There are those who have a hard time acknowledging the many ways in which the Biden administration has thus far failed immigrants, voters, and the climate, and there are those who fought so hard against the injustices of the Trump administration that they have nothing left to give.
There are those who are so grateful that our church is still here after 18 months of pandemic separation that they can’t see the ways in which we are hurting, and there are those who are so fed up with separation and masking and not singing that they have dropped out or moved on.
In situations such as these, it would be easy for one group of people to point fingers at the other; it is natural for everyone to be eager to find others to blame. But the truth—God’s honest truth—is that we’re all hurting, we’re all in need of concern and compassion, hope and healing and a future worth living in.
Still, even those of us who want to address the hurts don’t always know what to say. False hope is just another form of denial, and optimism—well, even the writers of “Ted Lasso” know that people-pleasing optimism gets us only so far and that deep healing and true hope requires something much more complex.
And this is where God’s love comes in, as embodied by ancient prophets and the modern-day church. As the biblical scholar Walter Brueggemann says, it is the church’s holy work to (1) “practice grief in the face of denial” by telling the truth, and (2) “practice hope in the face of despair” by telling the promise.
Indeed, truth-telling and promise-telling are what we do most Sunday mornings and many times in between. In showing up for God and one another, we declare the truth of who we are and who God is and we commit ourselves to following the ways of Jesus. In welcoming any and all to Christ’s table and in living out the good news of God’s extravagant love, we proclaim the gift of God’s promises.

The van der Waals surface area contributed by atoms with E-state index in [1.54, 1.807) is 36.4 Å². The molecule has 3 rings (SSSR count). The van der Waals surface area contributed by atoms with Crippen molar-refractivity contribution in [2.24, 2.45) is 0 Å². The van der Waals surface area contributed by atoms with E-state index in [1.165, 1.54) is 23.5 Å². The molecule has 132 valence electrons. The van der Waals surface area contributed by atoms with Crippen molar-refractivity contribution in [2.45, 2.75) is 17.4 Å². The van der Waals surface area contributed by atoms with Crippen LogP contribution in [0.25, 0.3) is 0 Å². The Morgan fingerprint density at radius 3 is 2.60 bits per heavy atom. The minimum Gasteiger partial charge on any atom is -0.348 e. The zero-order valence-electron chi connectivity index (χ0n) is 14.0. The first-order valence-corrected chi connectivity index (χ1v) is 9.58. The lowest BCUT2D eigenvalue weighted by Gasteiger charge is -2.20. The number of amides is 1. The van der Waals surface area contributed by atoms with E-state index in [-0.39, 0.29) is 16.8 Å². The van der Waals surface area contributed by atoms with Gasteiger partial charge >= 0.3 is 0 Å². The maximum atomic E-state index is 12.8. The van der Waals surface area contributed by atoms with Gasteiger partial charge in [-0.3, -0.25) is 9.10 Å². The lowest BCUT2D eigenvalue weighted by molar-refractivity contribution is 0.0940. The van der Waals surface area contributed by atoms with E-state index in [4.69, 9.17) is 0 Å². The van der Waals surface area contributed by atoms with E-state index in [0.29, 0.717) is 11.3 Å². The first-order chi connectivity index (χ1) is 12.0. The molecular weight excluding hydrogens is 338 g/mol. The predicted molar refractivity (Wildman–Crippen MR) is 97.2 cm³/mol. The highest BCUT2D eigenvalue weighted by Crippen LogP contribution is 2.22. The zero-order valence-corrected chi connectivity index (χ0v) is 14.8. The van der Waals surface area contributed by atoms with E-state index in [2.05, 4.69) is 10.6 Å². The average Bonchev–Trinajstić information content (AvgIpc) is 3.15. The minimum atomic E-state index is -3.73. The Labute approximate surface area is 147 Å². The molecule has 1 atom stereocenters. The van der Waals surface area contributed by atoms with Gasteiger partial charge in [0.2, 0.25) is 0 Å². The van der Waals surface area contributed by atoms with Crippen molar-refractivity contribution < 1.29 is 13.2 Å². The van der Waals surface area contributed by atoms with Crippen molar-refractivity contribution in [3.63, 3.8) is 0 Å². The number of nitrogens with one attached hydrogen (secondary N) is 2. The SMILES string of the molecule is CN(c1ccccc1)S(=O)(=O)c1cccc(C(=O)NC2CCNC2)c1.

Truth-telling sometimes looks like grief, as when we make the hard decision to suspend in-person worship until local Covid numbers come back down. Promise-telling looks like hope when we pray and then choose to do what we can to make God’s promises of love, justice, healing, and community come true.
And sometimes truth-telling and promise-telling means living fully into what
To the exiles who wanted nothing more than to get out of Babylon and return to Jerusalem, God said to bloom where they had been planted.
Build houses and live in them; plant gardens and eat what they produce. Take partners and have children; multiply. Seek the welfare of the place where you are in exile—be that Babylon, or YouTube, or a worship service without congregational singing—and pray to God on its behalf, for in the welfare of the place where you are you will find your own welfare. It may take a while, but I will fulfill my promise to bring you home, to restore your life, because I have plans for you, plans to give you a future with hope.
To the exiles who had surrendered to despair and isolation, who lived as if they were already dead, God spoke a word of resurrection.
I am going to open your graves and bring you back to your school and your office and your church pew. And I will put my spirit within you, and you shall live, and I will restore you to the fullness of life in your own time. And you will know that I, the Holy One, have done this.
Yes, beloveds, these are trying times, and sometimes we feel it’s all we can do to just get by, whether that is denying how bad things really are, giving in, giving up and dropping out, or something else altogether.
But we serve the God of life, and our God has has plans for our future that involve a whole lot more than just getting by—plans for flourishing and rejoicing, plans for healing and justice, plans for peace and community.
So let us build houses and plant gardens. Let us keep right on living and giving and growing. Let us grieve all we have lost and choose to trust in God’s promises. Let us tell the truth and share the hope.
And let us refuse to let go until we have been blessed.